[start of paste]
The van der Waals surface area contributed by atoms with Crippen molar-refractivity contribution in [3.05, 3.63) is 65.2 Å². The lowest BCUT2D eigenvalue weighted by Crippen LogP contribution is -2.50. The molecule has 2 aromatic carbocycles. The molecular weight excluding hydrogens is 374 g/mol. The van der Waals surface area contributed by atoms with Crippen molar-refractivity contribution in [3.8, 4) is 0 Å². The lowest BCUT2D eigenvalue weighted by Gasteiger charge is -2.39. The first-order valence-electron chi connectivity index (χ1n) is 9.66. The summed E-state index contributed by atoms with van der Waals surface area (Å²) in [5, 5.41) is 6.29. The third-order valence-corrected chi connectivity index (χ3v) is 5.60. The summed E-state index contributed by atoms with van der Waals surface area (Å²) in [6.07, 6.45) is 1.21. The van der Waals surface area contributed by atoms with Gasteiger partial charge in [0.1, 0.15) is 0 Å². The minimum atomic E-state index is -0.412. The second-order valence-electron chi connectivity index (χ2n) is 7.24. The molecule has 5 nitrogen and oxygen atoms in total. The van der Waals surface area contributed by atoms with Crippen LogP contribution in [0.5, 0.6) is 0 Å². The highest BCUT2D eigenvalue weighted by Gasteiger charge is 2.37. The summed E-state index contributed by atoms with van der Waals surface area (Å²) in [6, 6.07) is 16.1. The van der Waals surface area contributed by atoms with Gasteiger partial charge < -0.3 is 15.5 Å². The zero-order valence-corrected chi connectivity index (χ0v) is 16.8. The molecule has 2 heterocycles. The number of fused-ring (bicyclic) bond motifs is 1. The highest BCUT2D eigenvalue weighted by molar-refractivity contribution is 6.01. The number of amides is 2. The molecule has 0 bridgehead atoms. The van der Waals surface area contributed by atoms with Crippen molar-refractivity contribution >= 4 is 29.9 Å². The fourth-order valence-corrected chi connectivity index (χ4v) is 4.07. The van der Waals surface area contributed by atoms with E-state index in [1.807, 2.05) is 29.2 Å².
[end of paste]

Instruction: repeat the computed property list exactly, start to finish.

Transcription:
The van der Waals surface area contributed by atoms with Crippen molar-refractivity contribution in [3.05, 3.63) is 65.2 Å². The lowest BCUT2D eigenvalue weighted by Crippen LogP contribution is -2.50. The molecule has 2 aromatic carbocycles. The molecular weight excluding hydrogens is 374 g/mol. The van der Waals surface area contributed by atoms with Crippen molar-refractivity contribution in [3.8, 4) is 0 Å². The lowest BCUT2D eigenvalue weighted by Gasteiger charge is -2.39. The first-order valence-electron chi connectivity index (χ1n) is 9.66. The summed E-state index contributed by atoms with van der Waals surface area (Å²) in [5, 5.41) is 6.29. The third-order valence-corrected chi connectivity index (χ3v) is 5.60. The summed E-state index contributed by atoms with van der Waals surface area (Å²) in [6.07, 6.45) is 1.21. The van der Waals surface area contributed by atoms with Gasteiger partial charge in [0.1, 0.15) is 0 Å². The minimum atomic E-state index is -0.412. The second-order valence-electron chi connectivity index (χ2n) is 7.24. The molecule has 5 nitrogen and oxygen atoms in total. The van der Waals surface area contributed by atoms with Crippen LogP contribution in [0.5, 0.6) is 0 Å². The highest BCUT2D eigenvalue weighted by Gasteiger charge is 2.37. The summed E-state index contributed by atoms with van der Waals surface area (Å²) in [6, 6.07) is 16.1. The van der Waals surface area contributed by atoms with Gasteiger partial charge < -0.3 is 15.5 Å². The zero-order valence-corrected chi connectivity index (χ0v) is 16.8. The molecule has 2 heterocycles. The number of fused-ring (bicyclic) bond motifs is 1. The highest BCUT2D eigenvalue weighted by molar-refractivity contribution is 6.01. The number of amides is 2. The molecule has 0 bridgehead atoms. The van der Waals surface area contributed by atoms with Crippen molar-refractivity contribution >= 4 is 29.9 Å². The fourth-order valence-corrected chi connectivity index (χ4v) is 4.07. The van der Waals surface area contributed by atoms with E-state index in [1.807, 2.05) is 29.2 Å².